Forum for Science, Industry and Business

Sponsored by:     3M 
Search our Site:

 

The cerebral cortex is a fast learner

30.11.2018

Tübingen researchers trace the formation of memories in the cerebral neocortex

A team of researchers from the University of Tübingen and the Max Planck Institute for Biological Cybernetics has found that the cerebral cortex plays a much bigger role in storing information than previously believed. The scientists, headed by Svenja Brodt, Professor Steffen Gais and Dr. Monika Schönauer, used high-resolution magnetic resonance imaging to show that the cerebral cortex is involved already early in the learning process.


Neuroscience now has to update a widely accepted model, which says this part of the brain is a slow learner. The new study is published in Science.

For centuries, researchers have been trying to track down the secrets of human memory. For a long time, processes that form new memories were barely understood. Traditional models assume that the brain has two systems for memory – one in the hippocampus, which takes in large amounts of information quickly, and the other in the cerebral cortex, where lasting memories can be stored through repeated learning.

The physical signs of memory formation

In this new study, the researchers gave their test subjects a learning task in which they had to remember several pairs of objects and their spatial arrangement on a computer screen – as in a children’s game of “pairs.” While they conducted this task, their brain activity was recorded by an MRI scanner. The researchers also carried out a special measurement showing the brain tissue microstructure.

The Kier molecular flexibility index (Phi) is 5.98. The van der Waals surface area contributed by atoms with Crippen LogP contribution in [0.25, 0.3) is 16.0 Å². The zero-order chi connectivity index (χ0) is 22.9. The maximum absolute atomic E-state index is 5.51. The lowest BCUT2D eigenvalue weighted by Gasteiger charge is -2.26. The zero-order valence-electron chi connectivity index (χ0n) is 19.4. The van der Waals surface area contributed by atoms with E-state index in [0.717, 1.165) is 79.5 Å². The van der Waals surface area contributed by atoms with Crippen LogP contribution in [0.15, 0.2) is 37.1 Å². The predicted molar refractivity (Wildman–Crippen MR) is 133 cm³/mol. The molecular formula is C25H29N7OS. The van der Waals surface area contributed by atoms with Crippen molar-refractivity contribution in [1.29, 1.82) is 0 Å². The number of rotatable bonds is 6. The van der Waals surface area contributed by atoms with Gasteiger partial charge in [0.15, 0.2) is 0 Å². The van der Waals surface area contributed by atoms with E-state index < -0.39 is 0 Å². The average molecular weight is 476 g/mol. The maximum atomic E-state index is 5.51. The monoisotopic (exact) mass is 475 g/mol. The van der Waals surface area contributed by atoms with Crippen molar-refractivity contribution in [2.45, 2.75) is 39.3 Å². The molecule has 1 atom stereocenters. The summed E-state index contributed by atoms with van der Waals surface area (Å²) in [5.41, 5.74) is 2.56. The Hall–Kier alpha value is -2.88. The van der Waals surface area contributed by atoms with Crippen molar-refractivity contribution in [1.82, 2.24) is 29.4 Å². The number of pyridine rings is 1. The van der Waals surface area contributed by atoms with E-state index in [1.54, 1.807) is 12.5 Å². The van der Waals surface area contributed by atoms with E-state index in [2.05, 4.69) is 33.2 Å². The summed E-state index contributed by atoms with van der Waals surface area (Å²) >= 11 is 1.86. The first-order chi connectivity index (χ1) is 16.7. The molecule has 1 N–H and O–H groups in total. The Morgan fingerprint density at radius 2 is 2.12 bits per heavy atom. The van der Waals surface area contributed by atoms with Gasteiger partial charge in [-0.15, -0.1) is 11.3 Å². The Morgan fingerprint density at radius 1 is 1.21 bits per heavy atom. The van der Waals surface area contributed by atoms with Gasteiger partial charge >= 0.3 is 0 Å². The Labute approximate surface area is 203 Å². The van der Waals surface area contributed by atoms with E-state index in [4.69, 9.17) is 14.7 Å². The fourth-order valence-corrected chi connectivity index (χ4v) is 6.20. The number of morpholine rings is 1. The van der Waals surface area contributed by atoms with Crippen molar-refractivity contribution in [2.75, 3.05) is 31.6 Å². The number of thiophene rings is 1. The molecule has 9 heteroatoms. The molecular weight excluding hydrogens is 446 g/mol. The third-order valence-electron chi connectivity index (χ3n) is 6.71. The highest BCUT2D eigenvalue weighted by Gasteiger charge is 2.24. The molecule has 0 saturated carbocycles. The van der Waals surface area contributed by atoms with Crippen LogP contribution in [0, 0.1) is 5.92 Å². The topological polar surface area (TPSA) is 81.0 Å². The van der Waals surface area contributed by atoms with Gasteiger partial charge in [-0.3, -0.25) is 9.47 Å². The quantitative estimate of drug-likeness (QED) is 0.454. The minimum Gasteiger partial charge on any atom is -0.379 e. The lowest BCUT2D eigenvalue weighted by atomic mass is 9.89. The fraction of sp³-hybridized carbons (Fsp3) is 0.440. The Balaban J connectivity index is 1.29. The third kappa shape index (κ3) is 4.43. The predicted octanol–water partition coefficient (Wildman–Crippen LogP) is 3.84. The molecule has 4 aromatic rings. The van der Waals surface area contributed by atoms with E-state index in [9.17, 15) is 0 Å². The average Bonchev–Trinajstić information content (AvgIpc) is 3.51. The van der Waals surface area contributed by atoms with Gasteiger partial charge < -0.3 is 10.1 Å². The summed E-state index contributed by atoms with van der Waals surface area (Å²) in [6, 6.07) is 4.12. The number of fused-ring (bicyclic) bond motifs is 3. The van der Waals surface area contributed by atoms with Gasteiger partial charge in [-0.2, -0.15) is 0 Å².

They used a process called diffusion-weighted imaging, which measures the motion of water molecules in the brain. Because water is slowed down by cell membranes, tracking its motion gives the scientists detailed information about the tissue structure. Measurements were taken at three times: immediately prior to the learning task, 90 minutes later and twelve hours later.

“A comparison of the diffusion images before and after learning with a control condition allowed us to draw conclusions about smallest changes in tissue structure caused by the learning process,” explains lead author Svenja Brodt. Thus, traces of the learning process can be observed in the inactive state following completion of the learning task.

“We are moving away from mere snapshots of brain activity taken while the brain is absorbing or recalling information towards an examination of the physical traces left by the storing of information in our brains,” Brodt says.

With the help of diffusion-weighted imaging, researchers were able to measure structural changes in the cerebral cortex already 90 minutes after learning – in precisely those regions that showed strong memory-related activity during the learning task.